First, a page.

After gorging my way through seven different canapés, two starters, two mains and two phenomenal puddings I took a deep breath and had to decide on which ones I would take through to the finals. It was great to have the opportunity, after my almighty binge, to meet the chef and discuss any dietary requirements. I was totally shocked by the vegetarian option (as I am a huge meat lover) which was a totally delicious bowl of gnocchi with fresh asparagus and peas, along with the tomato soup starter, which I had unfairly written off as the ‘boring option’ before trying it and falling in love. The soup was sensational!
Choose your seating plan and layout carefully
So, venue sorted, menu chosen, auctioneers booked, compare prepped, technicians briefed, videos shot but now we had totally sold out of tickets and there were still three months to go. After a jolly chat with Jamie, we had a look at the barn’s layout, juggled around a few tables and moved the drinks reception to another room and decided we could easily accommodate at least another 50 people. Oh, and by the way, he had a table of twelve ready to buy tickets! Jamie and Anna were so accommodating and calm despite my flustered and panicked phone call asking for their advice.
On the day
The day of the auction arrived. I arrived far to early, despite Abby’s advice, and found myself pacing by the calm pond, glistening with frost, in front of the temple. Having done all that I could in terms of unloading and prep, I was now eagerly waiting for the suppliers to arrive. They all, of course, arrived on time, had everything in hand and swiftly settled my nerves. Within a few hours, the already stunning barn was dressed in its finest. The flowers by Andrew Flemming were draped elegantly from the chandeliers, the glass and silverware were polished and gleaming from the 14 huge tables, the exclusive auction items were laden across side tables and being dutifully guarded by Superstars the auctioneers, and wafts of delicate tomato soup were teasing us from the kitchen.
Abby, and her entourage of staff, eagerly greeted guests as they arrived in the car park and tottered across the freshly raked gravel, into the warm marque. Kalm Kitchen waiters served them a glass of fizz and graceful circulated the neatly huddled groups of well-dressed guests with stunning cages and trays laden with canapés. Before I knew it, it was time to get the guests into The Great Barn, but not before they had walked past the open lit fire of the garden room and circled around the French fountain as it poured dark, icy water into the pond on the terrace.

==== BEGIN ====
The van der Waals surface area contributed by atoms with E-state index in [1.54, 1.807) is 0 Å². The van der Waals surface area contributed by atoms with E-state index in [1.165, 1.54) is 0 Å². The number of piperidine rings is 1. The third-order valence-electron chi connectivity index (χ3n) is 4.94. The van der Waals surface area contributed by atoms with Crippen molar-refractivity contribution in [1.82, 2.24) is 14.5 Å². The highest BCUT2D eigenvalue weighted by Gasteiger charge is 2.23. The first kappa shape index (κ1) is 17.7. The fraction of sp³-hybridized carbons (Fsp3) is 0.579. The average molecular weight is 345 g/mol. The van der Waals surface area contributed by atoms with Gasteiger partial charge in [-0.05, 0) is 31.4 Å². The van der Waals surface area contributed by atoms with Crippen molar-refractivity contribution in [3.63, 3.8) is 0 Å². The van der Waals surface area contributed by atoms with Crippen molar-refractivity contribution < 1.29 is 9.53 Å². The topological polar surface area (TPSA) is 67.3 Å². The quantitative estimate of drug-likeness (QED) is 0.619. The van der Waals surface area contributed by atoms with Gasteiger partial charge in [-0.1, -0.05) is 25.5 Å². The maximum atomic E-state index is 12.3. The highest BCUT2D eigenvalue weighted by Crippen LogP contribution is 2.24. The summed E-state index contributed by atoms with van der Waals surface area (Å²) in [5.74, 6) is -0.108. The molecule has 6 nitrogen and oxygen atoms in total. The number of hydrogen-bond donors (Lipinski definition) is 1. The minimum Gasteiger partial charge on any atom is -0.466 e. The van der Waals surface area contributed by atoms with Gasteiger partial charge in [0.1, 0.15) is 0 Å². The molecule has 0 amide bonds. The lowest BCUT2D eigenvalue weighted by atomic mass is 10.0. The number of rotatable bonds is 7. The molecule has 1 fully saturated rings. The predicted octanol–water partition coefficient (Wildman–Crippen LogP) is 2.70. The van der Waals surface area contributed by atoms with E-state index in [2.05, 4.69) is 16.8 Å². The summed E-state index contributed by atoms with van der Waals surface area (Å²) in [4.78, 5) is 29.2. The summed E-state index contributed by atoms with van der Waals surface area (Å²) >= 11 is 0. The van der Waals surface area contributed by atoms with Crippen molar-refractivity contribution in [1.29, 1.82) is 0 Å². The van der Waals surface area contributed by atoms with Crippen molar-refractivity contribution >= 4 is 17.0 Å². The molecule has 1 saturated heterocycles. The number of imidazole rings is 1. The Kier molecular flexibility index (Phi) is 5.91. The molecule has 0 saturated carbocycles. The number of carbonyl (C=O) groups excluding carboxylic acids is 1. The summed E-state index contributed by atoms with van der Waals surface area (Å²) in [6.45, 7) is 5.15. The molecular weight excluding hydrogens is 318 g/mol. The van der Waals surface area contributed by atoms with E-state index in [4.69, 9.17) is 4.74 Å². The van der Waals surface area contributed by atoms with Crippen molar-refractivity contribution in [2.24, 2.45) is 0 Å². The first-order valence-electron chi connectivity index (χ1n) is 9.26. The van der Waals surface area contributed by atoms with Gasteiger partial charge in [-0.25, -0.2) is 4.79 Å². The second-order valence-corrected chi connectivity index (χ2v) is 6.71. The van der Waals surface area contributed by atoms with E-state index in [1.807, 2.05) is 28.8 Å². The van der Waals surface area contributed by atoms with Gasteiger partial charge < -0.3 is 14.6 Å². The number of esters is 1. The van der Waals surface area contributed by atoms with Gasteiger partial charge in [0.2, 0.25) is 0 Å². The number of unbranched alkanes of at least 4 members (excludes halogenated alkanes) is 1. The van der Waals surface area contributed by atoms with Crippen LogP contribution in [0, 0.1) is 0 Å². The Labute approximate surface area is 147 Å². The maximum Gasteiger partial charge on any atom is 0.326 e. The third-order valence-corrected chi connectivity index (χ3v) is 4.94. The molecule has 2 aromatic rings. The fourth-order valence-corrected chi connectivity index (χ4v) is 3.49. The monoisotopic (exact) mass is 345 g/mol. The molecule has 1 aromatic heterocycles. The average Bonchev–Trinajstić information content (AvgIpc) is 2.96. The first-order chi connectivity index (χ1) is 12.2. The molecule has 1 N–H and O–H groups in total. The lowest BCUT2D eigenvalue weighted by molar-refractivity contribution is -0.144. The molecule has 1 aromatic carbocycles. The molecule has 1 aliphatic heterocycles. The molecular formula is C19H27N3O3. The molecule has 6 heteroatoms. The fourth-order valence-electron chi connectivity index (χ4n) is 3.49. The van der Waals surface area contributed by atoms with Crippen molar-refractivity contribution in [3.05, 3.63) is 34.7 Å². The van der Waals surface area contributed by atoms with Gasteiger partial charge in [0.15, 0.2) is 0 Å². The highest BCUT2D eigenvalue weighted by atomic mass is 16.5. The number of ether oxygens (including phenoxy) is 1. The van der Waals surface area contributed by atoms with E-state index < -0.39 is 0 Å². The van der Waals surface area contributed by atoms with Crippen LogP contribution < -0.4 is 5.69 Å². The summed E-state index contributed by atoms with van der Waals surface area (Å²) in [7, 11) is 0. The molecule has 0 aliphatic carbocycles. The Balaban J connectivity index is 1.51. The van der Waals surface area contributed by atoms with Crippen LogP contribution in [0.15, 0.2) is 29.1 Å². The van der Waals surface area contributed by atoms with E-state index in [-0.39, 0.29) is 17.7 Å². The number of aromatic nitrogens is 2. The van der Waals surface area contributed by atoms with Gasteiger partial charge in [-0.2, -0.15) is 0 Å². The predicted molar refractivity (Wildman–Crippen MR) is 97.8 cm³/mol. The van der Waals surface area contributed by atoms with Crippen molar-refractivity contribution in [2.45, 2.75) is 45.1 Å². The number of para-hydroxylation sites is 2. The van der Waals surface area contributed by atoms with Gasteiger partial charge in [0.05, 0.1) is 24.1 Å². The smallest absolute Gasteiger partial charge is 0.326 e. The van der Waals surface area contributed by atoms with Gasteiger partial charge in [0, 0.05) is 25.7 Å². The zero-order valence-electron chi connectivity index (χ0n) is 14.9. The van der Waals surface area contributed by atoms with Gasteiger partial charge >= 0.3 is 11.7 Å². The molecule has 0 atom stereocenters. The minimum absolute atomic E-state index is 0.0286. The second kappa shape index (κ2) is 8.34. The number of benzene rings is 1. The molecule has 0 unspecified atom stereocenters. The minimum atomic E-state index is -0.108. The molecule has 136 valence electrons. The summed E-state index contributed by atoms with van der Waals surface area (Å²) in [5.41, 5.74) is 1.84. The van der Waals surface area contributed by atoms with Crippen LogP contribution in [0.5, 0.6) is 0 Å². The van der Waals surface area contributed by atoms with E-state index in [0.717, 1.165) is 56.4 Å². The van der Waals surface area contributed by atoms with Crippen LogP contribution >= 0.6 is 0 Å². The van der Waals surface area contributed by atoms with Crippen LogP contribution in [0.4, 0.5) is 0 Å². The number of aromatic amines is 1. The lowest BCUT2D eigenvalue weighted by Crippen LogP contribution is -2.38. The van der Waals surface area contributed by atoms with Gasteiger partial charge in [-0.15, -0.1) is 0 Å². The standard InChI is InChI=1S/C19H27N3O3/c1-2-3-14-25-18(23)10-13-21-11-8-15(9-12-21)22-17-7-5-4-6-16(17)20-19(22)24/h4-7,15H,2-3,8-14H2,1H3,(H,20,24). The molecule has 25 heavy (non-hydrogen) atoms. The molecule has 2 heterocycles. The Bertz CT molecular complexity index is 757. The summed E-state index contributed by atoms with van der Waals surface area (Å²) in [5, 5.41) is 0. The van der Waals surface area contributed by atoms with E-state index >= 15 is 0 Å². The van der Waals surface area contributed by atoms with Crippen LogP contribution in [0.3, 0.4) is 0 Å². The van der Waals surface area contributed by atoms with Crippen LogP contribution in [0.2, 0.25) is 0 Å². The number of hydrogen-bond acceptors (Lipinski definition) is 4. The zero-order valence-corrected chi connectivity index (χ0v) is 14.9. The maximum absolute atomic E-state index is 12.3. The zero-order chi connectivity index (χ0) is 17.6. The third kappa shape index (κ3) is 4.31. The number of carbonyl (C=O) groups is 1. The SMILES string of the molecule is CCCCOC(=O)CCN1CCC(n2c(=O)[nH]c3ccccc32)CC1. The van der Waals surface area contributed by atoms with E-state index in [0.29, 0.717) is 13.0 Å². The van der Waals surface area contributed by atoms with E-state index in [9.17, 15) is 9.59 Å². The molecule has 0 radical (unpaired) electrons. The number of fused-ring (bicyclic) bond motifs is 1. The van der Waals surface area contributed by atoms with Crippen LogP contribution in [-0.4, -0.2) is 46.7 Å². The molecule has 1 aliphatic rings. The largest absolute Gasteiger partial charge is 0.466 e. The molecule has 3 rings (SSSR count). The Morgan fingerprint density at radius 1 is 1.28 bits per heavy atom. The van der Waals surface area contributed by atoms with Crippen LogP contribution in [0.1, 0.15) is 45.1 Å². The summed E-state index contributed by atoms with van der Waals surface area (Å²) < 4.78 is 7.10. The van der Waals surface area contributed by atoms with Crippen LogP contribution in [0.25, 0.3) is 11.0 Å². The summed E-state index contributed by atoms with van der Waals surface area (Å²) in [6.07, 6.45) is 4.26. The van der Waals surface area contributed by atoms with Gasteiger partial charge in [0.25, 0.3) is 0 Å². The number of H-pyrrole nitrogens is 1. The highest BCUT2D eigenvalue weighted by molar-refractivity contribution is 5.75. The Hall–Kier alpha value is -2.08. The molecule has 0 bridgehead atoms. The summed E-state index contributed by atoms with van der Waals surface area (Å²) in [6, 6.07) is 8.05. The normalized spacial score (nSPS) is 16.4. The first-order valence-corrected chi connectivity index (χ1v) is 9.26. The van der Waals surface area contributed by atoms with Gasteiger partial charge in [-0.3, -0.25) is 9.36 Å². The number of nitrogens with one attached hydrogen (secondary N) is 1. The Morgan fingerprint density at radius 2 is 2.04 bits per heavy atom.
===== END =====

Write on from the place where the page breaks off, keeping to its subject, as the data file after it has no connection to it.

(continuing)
After my emotive opening speech and Oscar worthy video by Pearl Drop Productions, Josh from Kalm Kitchen orchestrated what I can only describe as a ballet of a dinner service. Professionally led by him as the conductor, every guest on each table was served their meal with military precision and a warm smile. No rushing or panic, just swans dressed in black, gliding around the barn with huge plates containing the stunning meals that I had picked at the tasting. Warming tomato soup with fresh crusty bread, followed by the hearty steak and vintage ale pie or gorgeous gnocchi, and finished off with the devilish chocolate brownie with honeycomb ice cream.
Now the VIP guests that attended our event were used to dining in fine restaurants and tasting fine foods. There were so many comments on how good the food was, and we even utilised the late night munchies (included in the inclusive menu that we chose) to feed the volunteers, technicians and auctioneers. After Kalm Kitchen had lined the guests bellies, the bottles of wine had livened their spirits and The Great Barn had settled them into a feeling of exclusivity and excitement, the great auction began. I’ll cut right to the chase, it raised £26,000 in matter of minutes. A fantastic result.
Everyone had such a wonderful evening, and after all the guests had gone, the Great Barn had been cleared and most of the staff had headed home, I found myself sat by the wrought iron, open fireplace on the terrace. A moment of calm and silence in the dark, to fully enjoy the peace and beauty of Micklefield Hall, the merriment that had taken place here this evening and the orange flicker of the real wood fire.